Waking Up

April 26, 2011 — Leave A Comment

Narayanan Krishnan (pictured on the left) is an award-winning chef from Madurai, Tamil Nadu in India. He has worked with prestigious hotels for many years, including the Taj Hotels in Bangalore, and was on the short list for an elite job in Switzerland. Until something happened, something that compelled him to make a dramatic turn toward the extraordinary.

Krishnan describes the moment everything changed. While on a visit to see his family, he says. “I saw a very old man, literally eating his own human waste out of hunger. I went to a nearby hotel and asked them what was available. They had idli, which I bought and gave to the old man. Believe me, I had never seen a person eating so fast, ever. As he ate the food, his eyes were filled with tears. Those were tears of happiness.”

That was in 2002. As a result of that singular crystallizing moment, Krishnan quit his job as a chef and began feeding meals to the homeless in Madurai. The next year he founded the Akshaya Trust, a nonprofit that today serves breakfast, lunch and dinner to 400 indigent and elderly people in Madurai.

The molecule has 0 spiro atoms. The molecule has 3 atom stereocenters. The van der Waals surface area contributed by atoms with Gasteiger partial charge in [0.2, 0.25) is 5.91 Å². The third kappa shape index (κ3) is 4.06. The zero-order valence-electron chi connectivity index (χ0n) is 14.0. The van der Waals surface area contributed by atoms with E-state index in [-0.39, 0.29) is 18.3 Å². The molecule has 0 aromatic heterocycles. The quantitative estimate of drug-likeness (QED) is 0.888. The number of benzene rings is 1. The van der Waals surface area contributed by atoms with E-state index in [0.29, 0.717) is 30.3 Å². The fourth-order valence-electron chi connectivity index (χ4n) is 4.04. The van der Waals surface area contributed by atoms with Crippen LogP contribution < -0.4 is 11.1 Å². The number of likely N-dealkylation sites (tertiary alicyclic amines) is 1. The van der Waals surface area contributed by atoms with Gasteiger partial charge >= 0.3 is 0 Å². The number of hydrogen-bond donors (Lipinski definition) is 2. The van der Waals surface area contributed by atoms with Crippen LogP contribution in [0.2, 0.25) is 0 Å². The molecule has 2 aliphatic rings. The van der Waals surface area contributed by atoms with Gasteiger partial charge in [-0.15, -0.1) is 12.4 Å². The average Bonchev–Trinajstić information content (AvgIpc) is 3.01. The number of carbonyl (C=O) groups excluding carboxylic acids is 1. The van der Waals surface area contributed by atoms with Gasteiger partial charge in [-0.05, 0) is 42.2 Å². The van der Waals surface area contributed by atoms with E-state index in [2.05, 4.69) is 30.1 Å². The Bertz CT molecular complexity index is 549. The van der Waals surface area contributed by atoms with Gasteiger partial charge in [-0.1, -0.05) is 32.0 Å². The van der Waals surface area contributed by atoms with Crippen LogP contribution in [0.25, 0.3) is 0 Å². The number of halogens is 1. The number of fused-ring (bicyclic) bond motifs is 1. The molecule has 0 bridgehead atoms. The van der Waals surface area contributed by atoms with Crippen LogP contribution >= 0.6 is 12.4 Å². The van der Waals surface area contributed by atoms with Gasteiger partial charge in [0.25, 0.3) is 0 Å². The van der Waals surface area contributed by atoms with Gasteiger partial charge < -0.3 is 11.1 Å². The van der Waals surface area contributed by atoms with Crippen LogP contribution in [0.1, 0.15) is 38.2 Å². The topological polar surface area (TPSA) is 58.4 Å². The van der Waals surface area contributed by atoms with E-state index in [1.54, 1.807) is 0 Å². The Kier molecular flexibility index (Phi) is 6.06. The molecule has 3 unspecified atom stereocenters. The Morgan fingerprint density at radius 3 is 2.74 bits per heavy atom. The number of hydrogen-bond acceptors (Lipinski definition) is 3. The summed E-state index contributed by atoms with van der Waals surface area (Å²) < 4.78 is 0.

Here’s Krishnan’s story, in his own words:

VIDEO LINK (sorry, embedding has been disabled at the request of CNN):

To me, Krishnan is a great example of a soul waking up. How many times before this had he walked past the homeless and the hungry on the streets of Madurai? Probably hundreds. But this time instead of merely looking, he dared to really see them, and (more importantly) to see the beauty of God in them. As Mother Teresa famously said of the people she served, “Each one of them is Jesus in disguise.” But to willingly see the world in this way takes a great deal of courage, because we know intrinsically that if we do then life will not be about us anymore. It will be about something greater, a Noble Cause that has captured our hearts and broken it wide open. In our heart of hearts, we’re all hungry to spend our lives in service of a Noble Cause. But few are willing to really open themselves to that way of living because they suspect it will cost them everything. And the truth is, it will. But if that’s not what makes for a truly beautiful life, then what is?

“This is the true joy in life, the being used for a purpose recognized by yourself as a mighty one; the being thoroughly worn out before you are thrown on the scrap heap; the being a force of nature instead of a feverish selfish little clod of ailments and grievances complaining that the world will not devote itself to making you happy.” ~ George Bernard Shaw

As I read Krishnan’s story this morning, I wonder how awake I really am. I wonder how willing I really am to open my eyes and really see, to let it break my heart wide open, so I can truly live at last.

Are you awake?

Michael Warden

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